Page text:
Decellularized Matrix Derived from Neural Differentiation of Embryonic Stem Cells Enhances the Neurogenic Potential of Dental Follicle Stem Cells

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Abstract

Introduction:

Dental follicle stem cells (DFSCs) possess neurogenic potential because they originate from the embryonic neural crest. This study investigated whether neural differentiation of DFSCs can be enhanced by culture on decellularized matrix substrata (NSC-DECM) derived from neurogenesis of human embryonic stem cells (hESCs).

Methods:

The hESCs were differentiated into neural stem cells (NSCs), and NSC-DECM was extracted from confluent monolayers of NSCs through treatment with deionized water. DFSCs seeded on NSC-DECM, Geltrex, and tissue culture polystyrene (TCPS) were subjected to neural induction during a period of 21 days. Expression of early/intermediate (Musashi1, PAX6, NSE, and βIII-tubulin) and mature/late (NGN2, NeuN, NFM, and MASH1) neural markers by DFSCs was analyzed at the 7-, 14-, and 21-day time points with quantitative real-time polymerase chain reaction. Immunocytochemistry for detection of βIII-tubulin, PAX6, and NGN2 expression by DFSCs on day 7 of neural induction was also carried out.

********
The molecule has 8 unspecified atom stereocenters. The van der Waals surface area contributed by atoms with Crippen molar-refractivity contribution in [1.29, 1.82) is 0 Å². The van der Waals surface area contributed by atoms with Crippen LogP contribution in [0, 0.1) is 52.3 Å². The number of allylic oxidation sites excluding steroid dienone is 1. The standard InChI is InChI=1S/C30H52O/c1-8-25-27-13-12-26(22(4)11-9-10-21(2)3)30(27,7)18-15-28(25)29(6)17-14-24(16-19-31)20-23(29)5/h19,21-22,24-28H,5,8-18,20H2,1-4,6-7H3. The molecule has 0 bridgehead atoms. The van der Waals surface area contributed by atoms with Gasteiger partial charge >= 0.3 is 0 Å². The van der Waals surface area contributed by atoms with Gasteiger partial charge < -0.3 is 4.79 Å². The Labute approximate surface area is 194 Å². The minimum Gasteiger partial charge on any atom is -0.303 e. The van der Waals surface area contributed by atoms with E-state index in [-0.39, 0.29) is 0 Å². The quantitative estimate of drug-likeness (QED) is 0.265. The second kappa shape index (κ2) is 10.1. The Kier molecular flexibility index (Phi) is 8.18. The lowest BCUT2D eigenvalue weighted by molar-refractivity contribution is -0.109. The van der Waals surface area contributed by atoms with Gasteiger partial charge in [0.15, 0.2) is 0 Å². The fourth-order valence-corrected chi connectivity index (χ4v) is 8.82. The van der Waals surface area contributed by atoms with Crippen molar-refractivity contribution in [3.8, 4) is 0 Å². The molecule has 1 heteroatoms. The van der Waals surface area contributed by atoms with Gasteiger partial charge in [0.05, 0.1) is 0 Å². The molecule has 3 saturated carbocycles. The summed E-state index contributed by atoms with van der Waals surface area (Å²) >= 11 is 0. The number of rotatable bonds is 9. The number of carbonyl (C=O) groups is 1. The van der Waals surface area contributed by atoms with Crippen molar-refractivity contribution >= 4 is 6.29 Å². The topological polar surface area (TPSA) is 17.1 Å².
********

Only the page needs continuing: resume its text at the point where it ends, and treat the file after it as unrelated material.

Results:

Quantitative RT-PCR showed that expression of PAX6, Musashi1, βIII-tubulin, NSE, NGN2, and NFM by DFSCs was enhanced on NSC-DECM versus either the Geltrex or TCPS groups. Immunocytochemistry showed that DFSCs in the NSC-DECM group displayed more intense staining for βIII-tubulin, PAX6, and NGN2 expression, together with more neurite outgrowths and elongated morphology, as compared with either Geltrex or TCPS.

Conclusions:

DECM derived from neurogenesis of hESCs can enhance the neurogenic potential of DFSCs.

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